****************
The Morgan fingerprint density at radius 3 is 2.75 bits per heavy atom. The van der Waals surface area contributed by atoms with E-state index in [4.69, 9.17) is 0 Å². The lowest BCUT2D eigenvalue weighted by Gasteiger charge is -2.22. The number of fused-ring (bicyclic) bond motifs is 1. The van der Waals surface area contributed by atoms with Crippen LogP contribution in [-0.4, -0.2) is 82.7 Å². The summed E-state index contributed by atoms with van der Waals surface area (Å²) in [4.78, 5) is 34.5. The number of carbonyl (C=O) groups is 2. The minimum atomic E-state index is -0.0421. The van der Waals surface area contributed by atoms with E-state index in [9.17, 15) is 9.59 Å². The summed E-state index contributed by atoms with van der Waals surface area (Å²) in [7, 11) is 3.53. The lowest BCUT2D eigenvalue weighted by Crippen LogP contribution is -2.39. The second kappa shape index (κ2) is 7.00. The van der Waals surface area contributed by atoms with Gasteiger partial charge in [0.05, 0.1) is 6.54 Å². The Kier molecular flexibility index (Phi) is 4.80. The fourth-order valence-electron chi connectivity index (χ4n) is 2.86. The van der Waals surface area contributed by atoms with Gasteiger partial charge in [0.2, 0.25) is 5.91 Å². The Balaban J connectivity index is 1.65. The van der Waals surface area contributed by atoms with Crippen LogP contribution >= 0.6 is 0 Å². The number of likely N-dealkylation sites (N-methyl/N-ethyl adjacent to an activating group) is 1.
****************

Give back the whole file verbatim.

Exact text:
The Morgan fingerprint density at radius 3 is 2.75 bits per heavy atom. The van der Waals surface area contributed by atoms with E-state index in [4.69, 9.17) is 0 Å². The lowest BCUT2D eigenvalue weighted by Gasteiger charge is -2.22. The number of fused-ring (bicyclic) bond motifs is 1. The van der Waals surface area contributed by atoms with Crippen LogP contribution in [-0.4, -0.2) is 82.7 Å². The summed E-state index contributed by atoms with van der Waals surface area (Å²) in [4.78, 5) is 34.5. The number of carbonyl (C=O) groups is 2. The minimum atomic E-state index is -0.0421. The van der Waals surface area contributed by atoms with E-state index in [9.17, 15) is 9.59 Å². The summed E-state index contributed by atoms with van der Waals surface area (Å²) in [7, 11) is 3.53. The lowest BCUT2D eigenvalue weighted by Crippen LogP contribution is -2.39. The second kappa shape index (κ2) is 7.00. The van der Waals surface area contributed by atoms with Gasteiger partial charge in [0.05, 0.1) is 6.54 Å². The Kier molecular flexibility index (Phi) is 4.80. The fourth-order valence-electron chi connectivity index (χ4n) is 2.86. The van der Waals surface area contributed by atoms with Gasteiger partial charge in [0.2, 0.25) is 5.91 Å². The Balaban J connectivity index is 1.65. The van der Waals surface area contributed by atoms with Crippen LogP contribution >= 0.6 is 0 Å². The number of likely N-dealkylation sites (N-methyl/N-ethyl adjacent to an activating group) is 1.